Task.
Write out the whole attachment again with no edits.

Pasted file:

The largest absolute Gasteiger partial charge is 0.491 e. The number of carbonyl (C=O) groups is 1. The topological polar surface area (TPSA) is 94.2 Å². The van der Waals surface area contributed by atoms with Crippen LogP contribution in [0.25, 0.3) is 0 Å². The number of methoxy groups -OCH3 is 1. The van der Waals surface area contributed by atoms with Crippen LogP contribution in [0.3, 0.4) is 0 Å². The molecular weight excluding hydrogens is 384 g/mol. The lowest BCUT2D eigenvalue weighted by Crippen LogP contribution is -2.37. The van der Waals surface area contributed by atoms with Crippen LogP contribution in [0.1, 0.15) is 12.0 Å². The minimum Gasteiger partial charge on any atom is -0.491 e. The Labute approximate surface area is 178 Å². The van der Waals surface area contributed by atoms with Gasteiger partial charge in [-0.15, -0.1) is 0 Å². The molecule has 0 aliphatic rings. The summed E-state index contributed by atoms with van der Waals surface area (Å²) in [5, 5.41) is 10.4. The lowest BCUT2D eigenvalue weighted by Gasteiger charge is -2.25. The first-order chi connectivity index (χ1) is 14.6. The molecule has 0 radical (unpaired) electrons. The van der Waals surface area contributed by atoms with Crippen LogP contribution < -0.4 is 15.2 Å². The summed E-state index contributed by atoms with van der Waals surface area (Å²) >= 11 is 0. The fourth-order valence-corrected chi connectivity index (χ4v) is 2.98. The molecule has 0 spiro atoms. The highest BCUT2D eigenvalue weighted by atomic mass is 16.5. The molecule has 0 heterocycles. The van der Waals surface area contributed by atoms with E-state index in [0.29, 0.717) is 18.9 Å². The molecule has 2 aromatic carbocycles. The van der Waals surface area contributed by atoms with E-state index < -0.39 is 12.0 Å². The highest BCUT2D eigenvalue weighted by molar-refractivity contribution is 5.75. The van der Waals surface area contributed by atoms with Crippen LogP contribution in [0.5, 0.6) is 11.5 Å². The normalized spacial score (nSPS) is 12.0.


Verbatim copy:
The largest absolute Gasteiger partial charge is 0.491 e. The number of carbonyl (C=O) groups is 1. The topological polar surface area (TPSA) is 94.2 Å². The van der Waals surface area contributed by atoms with Crippen LogP contribution in [0.25, 0.3) is 0 Å². The number of methoxy groups -OCH3 is 1. The van der Waals surface area contributed by atoms with Crippen LogP contribution in [0.3, 0.4) is 0 Å². The molecular weight excluding hydrogens is 384 g/mol. The lowest BCUT2D eigenvalue weighted by Crippen LogP contribution is -2.37. The van der Waals surface area contributed by atoms with Crippen LogP contribution in [0.1, 0.15) is 12.0 Å². The minimum Gasteiger partial charge on any atom is -0.491 e. The Labute approximate surface area is 178 Å². The van der Waals surface area contributed by atoms with Gasteiger partial charge in [-0.15, -0.1) is 0 Å². The molecule has 0 aliphatic rings. The summed E-state index contributed by atoms with van der Waals surface area (Å²) in [5, 5.41) is 10.4. The lowest BCUT2D eigenvalue weighted by Gasteiger charge is -2.25. The first-order chi connectivity index (χ1) is 14.6. The molecule has 0 radical (unpaired) electrons. The van der Waals surface area contributed by atoms with Crippen LogP contribution < -0.4 is 15.2 Å². The summed E-state index contributed by atoms with van der Waals surface area (Å²) >= 11 is 0. The fourth-order valence-corrected chi connectivity index (χ4v) is 2.98. The molecule has 0 spiro atoms. The highest BCUT2D eigenvalue weighted by atomic mass is 16.5. The molecule has 0 heterocycles. The van der Waals surface area contributed by atoms with E-state index in [0.29, 0.717) is 18.9 Å². The molecule has 2 aromatic carbocycles. The van der Waals surface area contributed by atoms with E-state index < -0.39 is 12.0 Å². The highest BCUT2D eigenvalue weighted by molar-refractivity contribution is 5.75. The van der Waals surface area contributed by atoms with Crippen LogP contribution in [0.5, 0.6) is 11.5 Å². The normalized spacial score (nSPS) is 12.0.